IDEAS home Printed from
   My bibliography  Save this paper

Excess Sensitivity and Asymmetries in Consumption: An Empirical Investigation


  • Garcia, R.
  • Lusardi, A.
  • Ng, S.


Most empirical studies on liquidity constraints classify a consumer as being constrained on the basis of a single indicator such as the asset to income ratio. In this analysis, the authors model the probability that a consumer faces liquidity constraints as a function of multiple social and economic factors. This probability function is estimated simultaneously with the degree of excess sensitivity of consumption to income in a switching regressions framework. The switching regressions apply optimal weights to the densities for the Euler equations in the two states and are less susceptible to sample misclassification. Our results based on data from the CEX confirm that liquidity constrained consumers are excessively sensitive to variables already known to economic agents. However, there is also evidence that the unconstrained consumers exhibit behavior that is inconsistent with the theoretical predictions. Further analysis suggests that such behavior could be explained by time non-separable preferences. Copyright 1997 by Ohio State University Press.
(This abstract was borrowed from another version of this item.)
(This abstract was borrowed from another version of this item.)
(This abstract was borrowed from another version of this item.)
(This abstract was borrowed from another version of this item.)
(This abstract was borrowed from another version of this item.)

Suggested Citation

  • Garcia, R. & Lusardi, A. & Ng, S., 1995. "Excess Sensitivity and Asymmetries in Consumption: An Empirical Investigation," Cahiers de recherche 9511, Centre interuniversitaire de recherche en économie quantitative, CIREQ.
  • Handle: RePEc:mtl:montec:9511

    Download full text from publisher

    To our knowledge, this item is not available for download. To find whether it is available, there are three options:
    1. Check below whether another version of this item is available online.
    2. Check on the provider's web page whether it is in fact available.
    3. Perform a search for a similarly titled item that would be available.

    Other versions of this item:

    References listed on IDEAS

    1. Abel, Andrew B, 1990. "Asset Prices under Habit Formation and Catching Up with the Joneses," American Economic Review, American Economic Association, vol. 80(2), pages 38-42, May.
    2. Bowman, David & Minehart, Debby & Rabin, Matthew, 1993. "Loss Aversion in a Savings Model," Department of Economics, Working Paper Series qt0gf4p3ts, Department of Economics, Institute for Business and Economic Research, UC Berkeley.
    3. Attanasio, Orazio P., 1995. "The intertemporal allocation of consumption: theory and evidence," Carnegie-Rochester Conference Series on Public Policy, Elsevier, vol. 42(1), pages 39-56, June.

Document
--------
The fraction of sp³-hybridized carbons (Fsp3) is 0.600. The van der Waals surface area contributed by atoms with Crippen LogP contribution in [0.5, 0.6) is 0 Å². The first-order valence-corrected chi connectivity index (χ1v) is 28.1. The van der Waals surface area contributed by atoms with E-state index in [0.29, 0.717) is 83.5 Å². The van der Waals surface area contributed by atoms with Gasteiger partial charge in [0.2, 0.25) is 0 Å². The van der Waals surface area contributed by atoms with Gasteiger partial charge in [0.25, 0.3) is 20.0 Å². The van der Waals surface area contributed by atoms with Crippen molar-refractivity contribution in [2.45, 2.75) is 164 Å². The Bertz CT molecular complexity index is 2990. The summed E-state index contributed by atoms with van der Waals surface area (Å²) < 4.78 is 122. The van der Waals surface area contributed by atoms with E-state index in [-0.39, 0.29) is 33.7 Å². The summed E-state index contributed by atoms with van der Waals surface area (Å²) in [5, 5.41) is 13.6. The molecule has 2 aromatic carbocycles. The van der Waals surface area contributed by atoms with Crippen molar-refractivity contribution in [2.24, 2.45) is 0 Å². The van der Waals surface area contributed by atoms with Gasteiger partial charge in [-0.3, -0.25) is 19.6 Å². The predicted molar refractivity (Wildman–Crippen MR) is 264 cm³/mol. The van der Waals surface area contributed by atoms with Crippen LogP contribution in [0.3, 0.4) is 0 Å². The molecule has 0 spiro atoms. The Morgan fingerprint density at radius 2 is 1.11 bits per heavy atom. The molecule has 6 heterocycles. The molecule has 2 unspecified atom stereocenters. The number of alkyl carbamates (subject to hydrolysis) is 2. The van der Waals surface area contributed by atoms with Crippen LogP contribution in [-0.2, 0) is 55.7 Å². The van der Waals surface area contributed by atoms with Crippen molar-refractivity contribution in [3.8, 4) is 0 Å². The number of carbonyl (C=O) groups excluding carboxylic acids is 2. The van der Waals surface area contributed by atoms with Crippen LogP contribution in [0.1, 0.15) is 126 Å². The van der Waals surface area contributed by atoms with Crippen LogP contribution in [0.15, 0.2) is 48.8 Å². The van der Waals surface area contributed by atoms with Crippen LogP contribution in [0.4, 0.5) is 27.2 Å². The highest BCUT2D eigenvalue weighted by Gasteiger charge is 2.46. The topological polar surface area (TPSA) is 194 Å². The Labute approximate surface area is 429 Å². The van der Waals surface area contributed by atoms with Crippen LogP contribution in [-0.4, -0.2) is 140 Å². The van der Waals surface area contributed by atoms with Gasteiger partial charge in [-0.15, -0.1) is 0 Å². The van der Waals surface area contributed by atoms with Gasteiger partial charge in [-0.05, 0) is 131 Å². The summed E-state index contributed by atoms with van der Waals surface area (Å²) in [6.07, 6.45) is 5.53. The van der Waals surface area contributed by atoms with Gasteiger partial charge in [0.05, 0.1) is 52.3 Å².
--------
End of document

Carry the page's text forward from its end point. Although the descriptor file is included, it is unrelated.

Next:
4. Attanasio, Orazio P & Browning, Martin, 1995. "Consumption over the Life Cycle and over the Business Cycle," American Economic Review, American Economic Association, vol. 85(5), pages 1118-1137, December.
    5. Eberly, Janice C, 1994. "Adjustment of Consumers' Durables Stocks: Evidence from Automobile Purchases," Journal of Political Economy, University of Chicago Press, vol. 102(3), pages 403-436, June.
    6. Joseph G. Altonji & Aloysius Siow, 1987. "Testing the Response of Consumption to Income Changes with (Noisy) Panel Data," The Quarterly Journal of Economics, Oxford University Press, vol. 102(2), pages 293-328.
    Full references (including those not matched with items on IDEAS)

    More about this item



    JEL classification:

    • D12 - Microeconomics - - Household Behavior - - - Consumer Economics: Empirical Analysis
    • C23 - Mathematical and Quantitative Methods - - Single Equation Models; Single Variables - - - Models with Panel Data; Spatio-temporal Models


    Access and download statistics


    All material on this site has been provided by the respective publishers and authors. You can help correct errors and omissions. When requesting a correction, please mention this item's handle: RePEc:mtl:montec:9511. See general information about how to correct material in RePEc.

    For technical questions regarding this item, or to correct its authors, title, abstract, bibliographic or download information, contact: (Sharon BREWER). General contact details of provider: .

    If you have authored this item and are not yet registered with RePEc, we encourage you to do it here. This allows to link your profile to this item. It also allows you to accept potential citations to this item that we are uncertain about.

    If CitEc recognized a reference but did not link an item in RePEc to it, you can help with this form .

    If you know of missing items citing this one, you can help us creating those links by adding the relevant references in the same way as above, for each refering item. If you are a registered author of this item, you may also want to check the "citations" tab in your RePEc Author Service profile, as there may be some citations waiting for confirmation.

    Please note that corrections may take a couple of weeks to filter through the various RePEc services.

    IDEAS is a RePEc service hosted by the Research Division of the Federal Reserve Bank of St. Louis . RePEc uses bibliographic data supplied by the respective publishers.